Val Renovation Receives Mixed Responses
Issue   |   Wed, 01/28/2015 - 19:23

Interior renovations to Valentine Dining Hall completed over interterm drew mixed responses from students returning to campus.

According to the Amherst Facilities’ website, the upgrade aimed to create a “relaxed café setting” in the college’s dining hall. Notable changes include booths with semi-canopic covering along several walls, low lounge-style sofas around the fireplace in the front room, colorful new chairs and bar-style seating. In many places, long wooden tables have been replaced with smaller tables that seat up to six people comfortably. The new furnishings come in red, orange and green, a contrast from the previous brown tables and maroon chairs.

The functional motivation for the renovation was to replace the deteriorating old furniture, some of which was over 40 years old.

“Our carpentry shop was beginning to have to spend a lot of time fixing the old furniture,” said Tom Davies, the director of design and construction.

Aesthetically, the new designs incorporated a range of inspirations and contributors, including “researching what our peer institutions have recently done in their dining halls, design recommendations from an award-winning architecture firm specializing in dining hall design, student input and input from the administration especially Student Affairs and, of course, Dining Services,” Davies said.

Davies emphasized the importance of student involvement and opinion in the design and construction process. Throughout the design phase in 2014, students had the opportunity to voice their opinions and make suggestions for change during student forums in Fayerweather and Valentine. In September 2014, a “pop-up” showcase in Val featured actual candidate furniture samples for students to try out.

Students “conveyed enthusiasm for more colorful furniture and more cafe type settings, which also influenced the design,” Davies said. “Most of the feedback was quite positive…in particular, students were very excited about having booths in the design. As a result, the number of booths was increased in the final design.”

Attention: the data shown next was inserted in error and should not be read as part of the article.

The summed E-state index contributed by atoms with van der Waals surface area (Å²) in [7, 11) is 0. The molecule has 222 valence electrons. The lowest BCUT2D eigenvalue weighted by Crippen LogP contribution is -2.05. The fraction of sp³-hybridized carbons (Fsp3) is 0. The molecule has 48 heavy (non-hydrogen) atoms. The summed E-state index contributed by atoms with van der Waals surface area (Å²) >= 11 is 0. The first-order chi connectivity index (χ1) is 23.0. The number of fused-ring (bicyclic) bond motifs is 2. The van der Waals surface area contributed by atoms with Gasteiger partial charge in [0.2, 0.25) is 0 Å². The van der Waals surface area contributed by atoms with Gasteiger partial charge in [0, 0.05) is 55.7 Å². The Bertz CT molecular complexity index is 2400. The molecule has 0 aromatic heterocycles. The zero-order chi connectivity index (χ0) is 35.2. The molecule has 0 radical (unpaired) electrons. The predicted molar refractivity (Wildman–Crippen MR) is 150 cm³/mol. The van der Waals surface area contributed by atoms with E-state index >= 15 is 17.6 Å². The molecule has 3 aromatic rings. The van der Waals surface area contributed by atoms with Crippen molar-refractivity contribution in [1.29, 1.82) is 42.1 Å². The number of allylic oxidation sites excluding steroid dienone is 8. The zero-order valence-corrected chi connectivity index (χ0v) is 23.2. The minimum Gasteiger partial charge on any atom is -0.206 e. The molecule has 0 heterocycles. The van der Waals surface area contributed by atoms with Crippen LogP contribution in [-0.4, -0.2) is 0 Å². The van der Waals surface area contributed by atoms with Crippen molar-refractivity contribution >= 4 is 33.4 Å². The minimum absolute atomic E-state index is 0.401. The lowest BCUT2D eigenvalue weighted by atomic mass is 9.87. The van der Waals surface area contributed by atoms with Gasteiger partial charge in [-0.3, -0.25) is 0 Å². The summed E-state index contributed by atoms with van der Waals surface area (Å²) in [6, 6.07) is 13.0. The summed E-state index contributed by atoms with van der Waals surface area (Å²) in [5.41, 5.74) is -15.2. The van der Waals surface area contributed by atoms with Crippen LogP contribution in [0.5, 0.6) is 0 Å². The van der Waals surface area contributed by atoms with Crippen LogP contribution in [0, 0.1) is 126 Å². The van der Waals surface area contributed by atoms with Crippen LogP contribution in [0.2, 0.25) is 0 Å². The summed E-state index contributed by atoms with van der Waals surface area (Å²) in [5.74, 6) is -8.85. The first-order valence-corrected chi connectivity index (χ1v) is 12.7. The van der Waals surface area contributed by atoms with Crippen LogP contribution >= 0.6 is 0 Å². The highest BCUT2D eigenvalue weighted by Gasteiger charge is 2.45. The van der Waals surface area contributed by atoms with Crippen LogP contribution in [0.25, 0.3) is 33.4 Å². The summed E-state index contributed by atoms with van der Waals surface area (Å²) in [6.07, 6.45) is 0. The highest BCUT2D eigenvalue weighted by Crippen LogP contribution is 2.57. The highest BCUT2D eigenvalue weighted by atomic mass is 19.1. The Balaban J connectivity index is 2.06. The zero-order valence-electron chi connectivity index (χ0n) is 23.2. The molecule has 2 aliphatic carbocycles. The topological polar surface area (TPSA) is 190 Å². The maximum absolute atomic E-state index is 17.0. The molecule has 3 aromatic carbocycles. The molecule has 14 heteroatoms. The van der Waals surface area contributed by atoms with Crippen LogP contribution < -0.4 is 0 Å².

Beyond initial surprise and adjustment to Val’s new look, student responses have been mixed. Many students praise the newer, more modern, lounge-like look of the new furnishings, as well as the opportunity for more privacy and small-group conversations. According to Dean of Students Alex Vasquez, students have given positive feedback about the visual change as well as the soft seating.

“[The renovations] allow you to have more intimate conversations with friends because you’re more sheltered,” Tasha Kim ’18 said. “I generally think that new Val is good — it definitely looks nicer inside.”

Lousie Atadja ’16 also had positive things to say about the new furniture.

“I definitely like the new colors that are in Val and the new format,” she said. “I like that the new tables in the back room encourage more different kinds of people sitting in the back room. The colors are a lot warmer and more inviting.”

“I think it looks more student-friendly, like a college dining hall. It’s easier to sit by yourself,” Chelsea Pan ’18 added.

However, the upgrade has also faced student criticism. Some students believe that Valentine now seems more crowded. The booths have also become subjects of criticism.

“It’s bizarre with the coverings over the booths — you can’t see who’s around you and it’s difficult to find friends in Val,” Zack Stern ’18 said.

Toward the end of the fall semester, one prominent concern among students was how the change would affect the social dynamics of the dining hall, especially what some consider a divide between athletes and non-athletes. With the previous Valentine set up, the back seating area became associated with athletes, mostly due to the popularity of the long tables among teams that wanted to sit and eat together.

Many students wondered whether the new seating would change this dynamic. However, some students said that the renovation does not seem to have impacted seating patterns in a notable way.

“For the track team, we still find ways to sit with one another,” Atadja said. “Some will sit in a booth, some will sit at the tables, [and] we’ll put tables together. It’s not necessary for all of us to sit together at one table, but I don’t think it’s a huge negative thing. I’m slowly getting used to it, and I’m surprised that I don’t miss the long tables as much as I used to.”

Jesse Chou ’15 agreed that students’ seating habits do not seem to have changed significantly.

“While I don't think there were any substantial changes for the better, I appreciate the administration's good faith effort to address social divides on campus — reforming the most frequented space on campus,” Chou said.

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